Catalin Stratulat, Wipro: “Around 50 percent of consumers say that their next car is going to have an alternative propulsion engine”
“The interest around electric vehicles and alternative ways of propulsion continues to grow. Currently, 50 percent of consumers worldwide say that their next car is going to have an alternative propulsion engine,” Catalin Stratulat, Engineering Head Europe Industrial & Engineering Services, Wipro said during the “Automotive R&D Power Breakfast”, powered by Automotive Today and The Diplomat-Bucharest.
“The interest around autonomous vehicles and advanced driver assistance systems is actually dropping compared to the last couple of years. One can only notice that the date of commercially autonomous technology is being pushed further and further. Today, 50 percent of the consumers believe this technology is not safe enough,” he explained. “Monetizing on these advanced technologies is going to be very difficult because there are a lot of money poured into these technologies, but the question is: are the consumers willing to pay?”
Software is the powerhouse of automotive, according to Catalin Stratulat. “Today, a high-end car has about 150 million lines of code. One of the most advanced aircrafts in the world has ten times less than that. By 2025, a high-end car will probably have 750 million lines of code. This is huge and it comes with a lot of risks because of data protection,” he added.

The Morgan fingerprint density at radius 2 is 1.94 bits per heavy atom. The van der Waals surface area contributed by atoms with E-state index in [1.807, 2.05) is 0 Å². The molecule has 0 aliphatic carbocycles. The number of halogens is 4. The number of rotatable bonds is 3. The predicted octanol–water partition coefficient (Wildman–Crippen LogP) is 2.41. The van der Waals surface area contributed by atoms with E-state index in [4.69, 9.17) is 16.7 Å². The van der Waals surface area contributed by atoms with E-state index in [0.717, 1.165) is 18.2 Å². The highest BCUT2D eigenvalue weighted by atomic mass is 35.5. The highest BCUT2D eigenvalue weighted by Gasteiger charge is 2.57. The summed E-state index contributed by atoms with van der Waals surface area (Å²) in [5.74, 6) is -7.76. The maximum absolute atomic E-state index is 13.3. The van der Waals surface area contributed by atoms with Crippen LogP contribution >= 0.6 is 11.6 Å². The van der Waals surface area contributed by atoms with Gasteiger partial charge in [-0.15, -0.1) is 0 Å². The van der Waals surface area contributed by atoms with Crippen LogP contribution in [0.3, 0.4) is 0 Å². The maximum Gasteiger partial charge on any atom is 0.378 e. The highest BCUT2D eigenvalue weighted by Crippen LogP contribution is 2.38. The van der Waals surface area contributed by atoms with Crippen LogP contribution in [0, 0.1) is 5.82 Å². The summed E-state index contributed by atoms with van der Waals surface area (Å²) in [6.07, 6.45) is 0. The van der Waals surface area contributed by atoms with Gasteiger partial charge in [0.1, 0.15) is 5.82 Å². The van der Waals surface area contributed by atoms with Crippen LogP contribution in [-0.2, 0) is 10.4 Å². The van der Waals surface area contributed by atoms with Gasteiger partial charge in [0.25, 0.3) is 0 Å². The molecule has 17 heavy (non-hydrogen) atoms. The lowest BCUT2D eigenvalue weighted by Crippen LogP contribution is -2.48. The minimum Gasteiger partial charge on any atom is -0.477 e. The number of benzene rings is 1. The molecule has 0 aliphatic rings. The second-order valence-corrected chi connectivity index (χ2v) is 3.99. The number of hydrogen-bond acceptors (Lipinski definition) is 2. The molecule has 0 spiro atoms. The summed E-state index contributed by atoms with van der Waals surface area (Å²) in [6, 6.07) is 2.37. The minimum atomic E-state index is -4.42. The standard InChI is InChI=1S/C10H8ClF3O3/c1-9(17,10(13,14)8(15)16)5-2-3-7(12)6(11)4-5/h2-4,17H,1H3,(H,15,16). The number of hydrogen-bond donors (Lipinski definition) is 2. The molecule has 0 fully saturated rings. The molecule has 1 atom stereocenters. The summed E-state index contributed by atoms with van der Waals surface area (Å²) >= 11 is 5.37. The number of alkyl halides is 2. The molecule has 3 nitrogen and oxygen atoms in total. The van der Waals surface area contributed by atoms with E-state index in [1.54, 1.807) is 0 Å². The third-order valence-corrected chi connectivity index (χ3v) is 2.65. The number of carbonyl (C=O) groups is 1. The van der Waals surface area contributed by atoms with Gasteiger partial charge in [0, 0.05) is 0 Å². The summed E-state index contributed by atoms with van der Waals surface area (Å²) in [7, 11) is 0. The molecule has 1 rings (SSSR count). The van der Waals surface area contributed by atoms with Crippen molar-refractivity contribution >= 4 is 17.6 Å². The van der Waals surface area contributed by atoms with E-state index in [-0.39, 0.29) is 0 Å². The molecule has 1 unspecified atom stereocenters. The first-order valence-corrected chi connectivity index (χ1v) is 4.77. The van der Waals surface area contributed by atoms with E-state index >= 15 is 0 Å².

“We see four mega trends in the industry: connected, autonomous, shared mobility and electrification. All of them are more or less driven by software. Software is going to define how cars will work. By 2025, all cars sold in the world will have some sort of connectivity. That means a lot of data generation. Cars are going to be the powerhouse of data. The question is what are we going to do with those data regarding privacy and security,” Stratulat underlined.
In his opinion, work from home is the new normal. “That unlocks the location of talents. Talents can be everywhere now. This unlocks the power of crowdsourcing. We are already using crowdsourcing for a few very successful projects that help keeping costs under control,” he added. “Agile is becoming the new normal, and it’s finding its way into automotive that used to be pretty conservative from this perspective.”